In other countries, there may be institutional public sector impediments, such as permitting or other processes that have to be engaged in that take much longer. And part of the context that we provide in terms of that risk management is understanding that context when you’re making those choices. So not just making a choice based on say, a production cost or an individual supplier costs or a contract that somebody might be offering you, but understanding the circumstantial situation in which you may be trying to operate that can affect maybe advantage you, or maybe disadvantage you in terms of making that particular supply chain choice actually function.
Some of those changes can be matched up to a company’s budget years, pretty readily. We can scale the level of effort and the type of work to match iteratively, really to match the appetite of a company and their management to do that so that they’re not biting off more that they can chew in terms of how much they’re trying to change their current supply chain profile and the current way that they serve their customers. And maybe align it over several years, even. If it’s going to be a major effort, it may be one where you can lay that out with a strategic plan to say, “Okay, in year one, we’re going to attempt to do this. And in year two, depending upon the results of that, we’ll attempt to…” Additional increment in the sophistication and complexity and so forth.
And then really for some of the greatest relationships we have, it’s an ongoing relationship where it really doesn’t have an end to it, that we’re providing information, we’re getting feedback from our customers in terms of what’s proved to be relevant for them, where they would like some enhancement, perhaps in terms of the level of information or the speed with which it’s being updated, or perhaps sometimes adding to some of the metrics that are being provided in terms of additional information that can be found useful for those particular companies.
An example, I would give you is that IHS Markit around the world, manages a set of metrics called the purchasing managers, indexes. Those are an index set that is produced from surveys every month of individual company managers in the procurement side saying what they expect to be purchasing. It’s a near term set of metrics, but over time, we’ve been able to enhance those and expand those so that they better serve some of the clients that are using those indicators as leading indicators, as they try to take into consideration how circumstances are changing country to country around the world to do comparisons across country, across industry, and to understand what changes they may need to make in the short run to try to deal with that, or in some cases to have validation of the plans they already have made in place to say, “Yes, the expectations are matching what we expect.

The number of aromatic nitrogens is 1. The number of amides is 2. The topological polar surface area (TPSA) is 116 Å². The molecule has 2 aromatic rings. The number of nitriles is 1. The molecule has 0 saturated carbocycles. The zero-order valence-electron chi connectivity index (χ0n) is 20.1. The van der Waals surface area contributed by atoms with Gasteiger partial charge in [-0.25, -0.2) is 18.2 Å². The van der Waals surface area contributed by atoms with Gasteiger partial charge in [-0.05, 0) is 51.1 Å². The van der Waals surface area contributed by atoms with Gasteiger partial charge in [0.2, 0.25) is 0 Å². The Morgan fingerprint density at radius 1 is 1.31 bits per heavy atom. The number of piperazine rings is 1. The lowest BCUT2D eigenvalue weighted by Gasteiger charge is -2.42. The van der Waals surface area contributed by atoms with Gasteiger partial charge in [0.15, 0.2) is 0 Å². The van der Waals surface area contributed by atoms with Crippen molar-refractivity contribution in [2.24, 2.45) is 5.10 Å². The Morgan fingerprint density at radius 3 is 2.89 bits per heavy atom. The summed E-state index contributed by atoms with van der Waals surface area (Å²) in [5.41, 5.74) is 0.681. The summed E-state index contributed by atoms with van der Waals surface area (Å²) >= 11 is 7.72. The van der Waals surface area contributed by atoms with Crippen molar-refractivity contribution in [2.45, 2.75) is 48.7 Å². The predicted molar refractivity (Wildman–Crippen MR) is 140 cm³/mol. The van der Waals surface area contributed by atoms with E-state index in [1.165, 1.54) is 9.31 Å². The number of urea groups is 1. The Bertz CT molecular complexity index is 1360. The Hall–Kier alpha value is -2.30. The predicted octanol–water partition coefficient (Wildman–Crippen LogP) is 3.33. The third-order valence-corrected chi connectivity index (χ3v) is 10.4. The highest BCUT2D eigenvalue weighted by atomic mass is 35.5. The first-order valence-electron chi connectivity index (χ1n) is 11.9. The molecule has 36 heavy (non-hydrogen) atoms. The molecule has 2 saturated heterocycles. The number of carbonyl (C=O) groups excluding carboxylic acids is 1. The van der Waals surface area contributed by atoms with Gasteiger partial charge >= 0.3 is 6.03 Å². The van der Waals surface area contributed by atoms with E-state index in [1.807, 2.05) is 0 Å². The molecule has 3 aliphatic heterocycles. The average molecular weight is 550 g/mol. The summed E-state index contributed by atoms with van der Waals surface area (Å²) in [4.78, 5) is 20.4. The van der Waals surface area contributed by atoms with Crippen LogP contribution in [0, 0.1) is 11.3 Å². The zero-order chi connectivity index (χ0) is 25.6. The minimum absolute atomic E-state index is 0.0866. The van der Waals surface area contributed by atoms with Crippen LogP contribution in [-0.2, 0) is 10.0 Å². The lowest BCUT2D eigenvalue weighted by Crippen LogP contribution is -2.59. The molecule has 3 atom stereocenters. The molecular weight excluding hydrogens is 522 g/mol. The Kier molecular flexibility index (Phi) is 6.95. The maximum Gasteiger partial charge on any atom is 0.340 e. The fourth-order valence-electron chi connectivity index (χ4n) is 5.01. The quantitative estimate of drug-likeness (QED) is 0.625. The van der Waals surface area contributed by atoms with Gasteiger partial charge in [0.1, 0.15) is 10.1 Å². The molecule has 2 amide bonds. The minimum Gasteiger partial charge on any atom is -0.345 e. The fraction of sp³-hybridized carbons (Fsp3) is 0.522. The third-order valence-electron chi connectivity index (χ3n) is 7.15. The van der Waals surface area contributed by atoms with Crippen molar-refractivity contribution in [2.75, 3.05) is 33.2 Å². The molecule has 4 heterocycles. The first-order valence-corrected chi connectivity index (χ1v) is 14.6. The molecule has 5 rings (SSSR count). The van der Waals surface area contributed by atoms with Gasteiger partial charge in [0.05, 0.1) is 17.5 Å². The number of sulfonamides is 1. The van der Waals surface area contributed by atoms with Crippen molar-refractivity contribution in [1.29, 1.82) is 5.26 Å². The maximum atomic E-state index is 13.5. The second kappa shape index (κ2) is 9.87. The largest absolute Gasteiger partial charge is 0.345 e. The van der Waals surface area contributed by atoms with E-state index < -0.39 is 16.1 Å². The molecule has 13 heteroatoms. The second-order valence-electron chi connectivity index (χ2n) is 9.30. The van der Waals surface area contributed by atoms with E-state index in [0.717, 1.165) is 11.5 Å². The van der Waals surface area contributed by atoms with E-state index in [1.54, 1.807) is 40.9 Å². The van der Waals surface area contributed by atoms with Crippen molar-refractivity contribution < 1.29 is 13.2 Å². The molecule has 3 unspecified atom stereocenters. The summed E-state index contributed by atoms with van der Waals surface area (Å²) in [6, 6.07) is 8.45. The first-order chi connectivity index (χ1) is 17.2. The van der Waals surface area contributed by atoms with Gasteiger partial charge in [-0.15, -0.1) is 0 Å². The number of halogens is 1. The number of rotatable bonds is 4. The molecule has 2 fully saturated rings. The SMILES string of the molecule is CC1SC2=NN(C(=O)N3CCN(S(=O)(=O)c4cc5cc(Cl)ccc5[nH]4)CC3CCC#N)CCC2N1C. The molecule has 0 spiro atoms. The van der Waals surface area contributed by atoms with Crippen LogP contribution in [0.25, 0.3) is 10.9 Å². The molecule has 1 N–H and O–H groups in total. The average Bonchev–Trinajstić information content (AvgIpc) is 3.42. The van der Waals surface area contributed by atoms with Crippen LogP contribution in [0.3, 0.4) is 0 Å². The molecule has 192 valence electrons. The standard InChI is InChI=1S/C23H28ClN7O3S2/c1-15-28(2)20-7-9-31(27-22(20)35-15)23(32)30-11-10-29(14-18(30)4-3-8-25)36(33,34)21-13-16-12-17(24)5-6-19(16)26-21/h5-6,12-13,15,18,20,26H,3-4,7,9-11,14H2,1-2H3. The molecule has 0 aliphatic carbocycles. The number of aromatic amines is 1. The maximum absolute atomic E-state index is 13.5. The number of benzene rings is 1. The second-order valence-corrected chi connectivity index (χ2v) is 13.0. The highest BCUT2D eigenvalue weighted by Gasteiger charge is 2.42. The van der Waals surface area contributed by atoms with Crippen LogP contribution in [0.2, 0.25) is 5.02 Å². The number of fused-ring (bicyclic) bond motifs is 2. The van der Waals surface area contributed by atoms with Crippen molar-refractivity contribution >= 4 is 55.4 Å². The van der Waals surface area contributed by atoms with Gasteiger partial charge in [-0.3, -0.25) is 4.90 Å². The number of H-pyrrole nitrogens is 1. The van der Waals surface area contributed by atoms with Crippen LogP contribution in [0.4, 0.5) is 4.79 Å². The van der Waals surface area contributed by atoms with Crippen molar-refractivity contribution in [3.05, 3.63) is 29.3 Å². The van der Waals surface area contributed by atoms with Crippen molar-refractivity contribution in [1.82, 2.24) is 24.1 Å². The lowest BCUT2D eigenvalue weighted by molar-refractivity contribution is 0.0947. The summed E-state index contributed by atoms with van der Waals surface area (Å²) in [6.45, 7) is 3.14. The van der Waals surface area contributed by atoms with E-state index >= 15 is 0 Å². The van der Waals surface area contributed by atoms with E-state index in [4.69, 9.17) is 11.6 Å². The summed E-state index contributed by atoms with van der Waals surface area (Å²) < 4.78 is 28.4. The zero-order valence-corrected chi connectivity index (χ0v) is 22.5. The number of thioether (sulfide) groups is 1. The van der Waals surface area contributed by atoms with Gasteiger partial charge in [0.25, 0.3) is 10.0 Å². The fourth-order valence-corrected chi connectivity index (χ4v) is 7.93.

We’re going to continue and execute on the plan that we have.” The risks that we see with a lot of these clients is that they can try to make big decisions without having as close to as much information as they can possibly get to apply to that efficiently. And if they make the wrong decision to understand what will that cost them. What’s the downside if you have stock outs or you have a failed performance on the part of a supply chain vendor. Do you end up where the automakers have ended up this year with that supply chain of the semiconductors crippling their plant production, hurting their sales, hurting their revenues in ways that perhaps could have been a little bit better anticipated, had they done even a more holistic view of their supply chain dependency across country.
So that when we’ve seen the circumstances contribute to what they’ve suffered, perhaps they could have minimized that a little bit. There’s also circumstances where potentially there’s not a lot of slack in the supply chain. That’s been true prior to the pandemic quite a bit with lean manufacturing, lean supply chains, the discipline developed over the years of the just-in-time manufacturing. But one of the key lessons coming out of the pandemic now is perhaps, a little bit better sophisticated use of information, and maybe there’s some more sophistication that can be applied to the supply chain management discipline, where greater buffer stocks are justified.
And perhaps prudent more so than was thought in the past where there was just a drive to have as lean a supply chain across the board, as was possible. That’s made the smarter companies better able to deal with built in institutional and infrastructure issues around capacity. If they know they’re vulnerable because they have limited source supply both geographically and in terms of companies, perhaps then they can understand better, “Okay, that’s a risk that we can manage through the adoption of greater buffer stocks and incurring that greater inventory costs.